Captain Phillips ✮✮✮1/2
by Glenn Lovell
“Captain Phillips,” taken from Richard Phillips’ first-hand account of Somali pirates and a daring Navy SEAL rescue, is a genuine nail-biter, a high-seas variation on “Black Hawk Down,” complete with jittery cinema verité camerawork. Not surprisingly, this docudrama is being touted as an early contender for Oscar laurels. Certainly Hanks and co-star Barkhad Abdi deserve nods for their extended, ever-escalating game of cat-and-mouse. Despite a New England accent that comes and goes, especially when he gets excited, Hanks turns in his most convincing portrayal since “Saving Private Ryan.”
But before you start cheering and firing off bottle rockets, you might also want to know that this tale of good ol’ American heroism leaves a very sour aftertaste. Captain Richard Phillips of Underhill, Vermont, may make it out alive, but we don’t feel much like celebrating as the lights come up. His captors, four Somali fishermen-turned-kidnappers, never seem in control for an instant. They’re painted as the bad guys, but, finally adrift in the Arabian Sea, boxed in by U.S. battleship and aircraft carrier, they’re much diminished, the prototypical victims of a bullying superpower.
Did British director Paul Greengrass and screenwriter Billy Ray, working from Phillips’ “A Captain’s Diary: Somali Pirates, Navy SEALS and Dangerous Days at Sea,” intentionally set about to milk this ambiguity, to make an anti-American film masquerading as both Navy recruitment vehicle and no-so-veiled warning to would-be aggressors? I’m guessing the answer is yes. Splattered with his captors’ blood, Phillips in the end is at loss for words; he seems as shame-faced as he is relieved. And “Captain Phillips” takes its place as a fascinating metaphorical comment on Third World bullies.
As he did on “Bloody Sunday” and “United 93,” Greengrass eschews conventional storytelling. He introduces Phillips and his wife (Catharine Keener) in tight shots with a minimum of small talk. We know they’re steeling themselves for another prolonged separation, but also that their mutual respect and love with see them through it. And when Phillips boards his new vessel, the massive container ship Maersk Alabama en route to Mombasa, Kenya, staccato editing and snippets of dialogue alert us that everything is less than shipshape, that discipline is slack, the crew lackadaisical. They’re the proverbial sitting ducks.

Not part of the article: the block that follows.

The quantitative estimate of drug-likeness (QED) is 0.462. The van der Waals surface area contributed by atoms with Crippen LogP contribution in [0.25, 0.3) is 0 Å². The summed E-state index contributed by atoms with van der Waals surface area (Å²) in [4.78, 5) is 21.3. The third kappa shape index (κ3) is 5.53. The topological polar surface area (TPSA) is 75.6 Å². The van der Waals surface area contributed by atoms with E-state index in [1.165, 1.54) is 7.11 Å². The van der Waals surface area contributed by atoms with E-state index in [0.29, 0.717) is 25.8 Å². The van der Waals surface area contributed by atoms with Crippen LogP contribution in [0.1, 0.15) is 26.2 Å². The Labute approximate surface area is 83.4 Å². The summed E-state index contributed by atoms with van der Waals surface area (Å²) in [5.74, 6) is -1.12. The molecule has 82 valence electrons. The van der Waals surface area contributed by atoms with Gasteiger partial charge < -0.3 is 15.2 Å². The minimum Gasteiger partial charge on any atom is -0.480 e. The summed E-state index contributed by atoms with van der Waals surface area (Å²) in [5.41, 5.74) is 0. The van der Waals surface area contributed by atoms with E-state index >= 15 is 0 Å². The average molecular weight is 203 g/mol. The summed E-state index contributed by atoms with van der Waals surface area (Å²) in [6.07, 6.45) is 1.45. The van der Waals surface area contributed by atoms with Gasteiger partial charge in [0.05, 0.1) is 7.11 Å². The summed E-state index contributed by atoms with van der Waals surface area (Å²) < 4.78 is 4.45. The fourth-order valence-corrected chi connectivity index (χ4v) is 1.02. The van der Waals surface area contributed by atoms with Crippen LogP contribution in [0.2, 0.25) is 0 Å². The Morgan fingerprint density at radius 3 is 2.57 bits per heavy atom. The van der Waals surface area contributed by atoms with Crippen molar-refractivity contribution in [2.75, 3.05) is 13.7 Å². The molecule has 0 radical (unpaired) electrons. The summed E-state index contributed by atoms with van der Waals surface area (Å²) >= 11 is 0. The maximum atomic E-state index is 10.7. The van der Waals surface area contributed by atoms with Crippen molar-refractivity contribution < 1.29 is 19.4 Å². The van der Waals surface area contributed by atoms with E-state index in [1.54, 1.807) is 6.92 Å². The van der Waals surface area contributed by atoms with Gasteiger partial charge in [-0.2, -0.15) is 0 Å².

And sure enough radar soon detects two skiffs bearing down on the Maersk. Phillips, though obviously alarmed, uses a combination of evasive action and old-fashioned con-artistry to elude the pirates. The next day he’s not so lucky. A boat overtakes the freighter and, as the crew scatters, four armed men hold Phillips and his chief officers on the bridge.
What ensues is a deadly game of hide-and-seek. The crew members hide in the engine room, the pirate leader Muse (gaunt newcomer Abdi) and a young confederate force Phillips, who they refer to as “Irish,” to lead them on the grand tour.
As played by Hanks, Phillips is much too shrewd for Muse and his crew. He patronizes and tricks them. But just as we expect the gunmen to make do with the ship’s cash-on-hand ($30,000) and flee in a lifeboat, things take a turn for the worse and Phillips finds himself adrift with the pirates, who intend to make for shore and hold the captain for a $10 million ransom.
Thanks to the brittle, begrudgingly respectful interplay of Hanks and newcomer Abdi, who earns our sympathy even as things spiral out of control, “Captain Phillips” goes from unsettling to unnerving to damn near unbearable. It’s easily one of the year’s best. It caused me to break out in a cold sweat. But before embracing it as a bit of snap-to, pro-Yankee jingoism, consider that last scene. Phillips as played by Hanks is in a state of shock, barely able to breathe. Asked if the splattered blood on his shirt is his own, he mouths the word no. Compare this to the parting shots of Jack Ryan or Steven Seagal in “Under Siege.”
CAPTAIN PHILLIPS ✮✮✮1/2 With Tom Hanks, Barkhad Abdi, Barkhad Abdirahman, Catherine Keener. Directed by Paul Greengrass; scripted by Billy Ray from Phillips’ nonfiction account. 134 min. Rated PG-13 (for profanity, intense drama, violence)